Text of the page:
The Halloween Garden from the Gardening in Miniature Prop Shop Book. A project book written for miniature gardeners by a miniature gardener. Photo by Kate Baldwin. You can find this project in the Miniature Garden Society too.

Did your plant just die?

Did you get distracted for a week and forget to water it?

Did it get fried in the sun by accident?

Just wait a minute before you toss that plant into the compost bin because sometimes – just sometimes! – a plant that looks dead, isn’t dead – YET. There is a chance you can save it and all you gotta do is try.

So, since it is Halloween-season, I’ve come up with a few categories for your dead-to-dying plants that will hopefully save some heartache and some money. This is not just for miniature garden plants – it’s for just about any plant – in-ground, in a container, indoors or outdoors. Let’s dig in to the types of “death” you might be seeing.

Miniature Zombie Gardening with Janit Calvo
Learn how to make your very own miniature zombie in the Gardening in Miniature Prop Shop Book. It’s a perfect way to reuse / recycle your broken accessories. You can find this project in the Miniature Garden Society too.

The Freshly Dead

The ‘freshly dead’ are the plants who have JUST wilted and the whole plant suddenly looks droopy and sad.

One day it’s fine and the next it’s not. Annuals, like our favorite Miniature Zinnias (Sanvitalias,) are famous for this behavior because they need to be watered consistently. Many folks just give up at this point but there is a good chance it can be brought back to life by just watering it…

Note that if you pay attention to how your plants look when they are happy and healthy: the color, position and shine of their leaves, for example, you’ll be able to “read” your plants better when they are in need of your help. This intuition comes with practice and observing, anyone can do it.

The Zombie Dead

Zombie-dead plants drop all their leaves, or their leaves have completely dried out on the stem/trunk.

Sedums and succulents, and some deciduous trees and shrubs, can fall into this category when they dry out unexpectedly. Again, how the plant looks at this stage is often reason-enough to toss it – but wait! There might be hope! Don’t give up yet!

From left to right:
Silver Fox Willow: [Zombie Dead] This poor tree dropped all its leaves when I missed watering it during the heat wave in the summer. I knew it was still alive because of the healthy buds. I won’t get any leaves coming back this year, but next spring it should flush-out as usual.
Miniature Fuschia: [Freshly Dead] I normally don’t nurse plants as long as I nursed this one but I tried anyway because I seldom see them for sale. I was rewarded for my stubbornness when the weather cooled off and the leaves started to grow. Prior to that it looked dead.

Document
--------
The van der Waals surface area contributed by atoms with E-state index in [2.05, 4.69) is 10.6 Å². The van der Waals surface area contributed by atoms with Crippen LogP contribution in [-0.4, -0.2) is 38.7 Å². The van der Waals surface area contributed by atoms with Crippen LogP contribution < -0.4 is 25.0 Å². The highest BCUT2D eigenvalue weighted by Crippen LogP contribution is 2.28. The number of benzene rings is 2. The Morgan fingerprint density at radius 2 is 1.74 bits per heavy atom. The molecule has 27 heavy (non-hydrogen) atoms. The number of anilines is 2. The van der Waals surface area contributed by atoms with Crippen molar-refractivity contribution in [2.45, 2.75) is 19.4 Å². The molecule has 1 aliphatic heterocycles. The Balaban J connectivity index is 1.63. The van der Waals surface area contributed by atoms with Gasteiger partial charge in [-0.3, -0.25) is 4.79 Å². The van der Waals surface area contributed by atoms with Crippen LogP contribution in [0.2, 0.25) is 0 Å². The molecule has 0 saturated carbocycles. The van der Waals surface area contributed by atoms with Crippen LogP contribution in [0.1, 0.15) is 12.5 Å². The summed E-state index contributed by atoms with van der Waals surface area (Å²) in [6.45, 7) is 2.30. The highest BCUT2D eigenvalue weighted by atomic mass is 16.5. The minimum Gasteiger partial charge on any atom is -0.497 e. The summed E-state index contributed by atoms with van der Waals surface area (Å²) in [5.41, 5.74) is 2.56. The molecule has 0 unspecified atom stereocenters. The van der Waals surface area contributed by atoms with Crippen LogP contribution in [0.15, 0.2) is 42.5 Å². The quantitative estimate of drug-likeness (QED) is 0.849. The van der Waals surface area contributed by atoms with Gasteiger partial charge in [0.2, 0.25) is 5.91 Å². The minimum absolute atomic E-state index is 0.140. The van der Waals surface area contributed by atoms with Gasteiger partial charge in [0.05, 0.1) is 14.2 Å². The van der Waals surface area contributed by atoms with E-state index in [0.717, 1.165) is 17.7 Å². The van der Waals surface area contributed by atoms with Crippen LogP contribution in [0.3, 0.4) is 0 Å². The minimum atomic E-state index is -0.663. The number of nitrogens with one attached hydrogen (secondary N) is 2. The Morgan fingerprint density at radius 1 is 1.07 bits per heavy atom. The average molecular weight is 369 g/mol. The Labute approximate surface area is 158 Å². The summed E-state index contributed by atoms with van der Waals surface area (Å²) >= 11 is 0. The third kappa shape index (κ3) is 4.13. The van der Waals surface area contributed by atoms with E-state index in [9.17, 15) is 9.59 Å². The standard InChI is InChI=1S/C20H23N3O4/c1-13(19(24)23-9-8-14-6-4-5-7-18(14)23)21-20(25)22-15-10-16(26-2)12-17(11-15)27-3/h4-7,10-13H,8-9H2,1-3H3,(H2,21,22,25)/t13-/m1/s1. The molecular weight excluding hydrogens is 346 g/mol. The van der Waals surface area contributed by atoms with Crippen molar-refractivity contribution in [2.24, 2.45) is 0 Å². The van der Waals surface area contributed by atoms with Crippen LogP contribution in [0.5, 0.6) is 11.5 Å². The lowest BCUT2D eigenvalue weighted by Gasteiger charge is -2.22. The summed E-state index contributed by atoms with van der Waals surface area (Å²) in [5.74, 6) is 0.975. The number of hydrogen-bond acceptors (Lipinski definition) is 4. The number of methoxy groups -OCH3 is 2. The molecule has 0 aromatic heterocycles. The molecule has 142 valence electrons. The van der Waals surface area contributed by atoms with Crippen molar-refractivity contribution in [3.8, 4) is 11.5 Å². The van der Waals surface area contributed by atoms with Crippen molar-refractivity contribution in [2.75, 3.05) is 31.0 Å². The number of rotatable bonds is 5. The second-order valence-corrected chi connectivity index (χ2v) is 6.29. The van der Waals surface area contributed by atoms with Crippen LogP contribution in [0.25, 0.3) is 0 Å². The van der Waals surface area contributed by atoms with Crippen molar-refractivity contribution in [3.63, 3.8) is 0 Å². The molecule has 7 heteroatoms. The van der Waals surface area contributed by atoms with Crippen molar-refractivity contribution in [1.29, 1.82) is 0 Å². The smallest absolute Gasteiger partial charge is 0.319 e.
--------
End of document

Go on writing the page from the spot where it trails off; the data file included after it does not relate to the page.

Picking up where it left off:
Variegated Jade: [Walking Dead] I should have composted this a loooong time ago. Lol! But when I see a bit of green, I know there is hope.

The Walking Dead

Are plants that look completely dead but they still have one branch with a lonely leaf or three that are desperately hanging on. It’s the only thing that looks alive on the plant so… toss it? Maybe! But wait! There’s more….

What To Do?

Water it. Water it well. Soak the planter in a tray. Soak the pot in a bucket. Drench the garden bed around the plant really well.

Then wait. And have some patience with it.

What May Happen:

  • I’ve had some plants come back after nurturing them for weeks, finally figuring out that it was just too hot for them and when the weather cooled off, it recovered.
  • I’ve had some plants bounce back within the hour.
  • I’ve had deciduous shrubs drop all its leaves only to burst out in buds after it got a drink.
  • And I’ve had tree drop its leave then recover after soaking it and giving it some love.

It’ll depend upon the plant on how and if it recovers but it’s certainly worth a try in my books.

Now, if it’s an outdoor plant that is going dormant, you might have to wait until next spring to be sure of whether it’s really dead or alive. If you’re reading/doing this during the growing season, in theory you should see some sort of growth within a few days.

One Eyed Wilma! The googly eye is the funniest. No, wait, the peg leg is. Lol! Po’ Wilma!!
Is it dead or alive? Gently scrap a small spot of the bark with your fingernail or a knife (be gentle!) to see if the wood underneath is green. If it is, there’s hope!

Is it Really Dead? When to Write the Death Certificate

If the plant doesn’t perk up readily, verify its death by scraping a little bark off the trunk or stem to see the wood underneath. If it’s green, it’s still alive so keep up with the regular watering and the plant should recover.

If the wood beneath the bark is brown, that wood is dead and can’t be revived. This is where you can use The Google to get more specific by asking, “My _________ looks dead, will it come back?” But the brown wood is usually a strong indicator that that branch can no longer grow.

The main point is to react right away.

As with anything, if you recognize the initial signs of anything going wrong, or failing, you have a much better chance to put it right if you react right away, instead of letting it go too far. And all you got to do is water it and wait.

Did this Help You?

Normally, being a garden center owner, one would not advise this type of thing because it does nothing to sell more plants. “They” would probably advise you to just throw the plant out and buy another. I’m not a normal garden center owner and, yes, I’m shooting myself in the foot by telling you this! So, if this helped and you are overjoyed that it saved your plant-baby, feel free to buy us a cup of coffee or a beer. Here’s how.

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Miniature Halloween Garden

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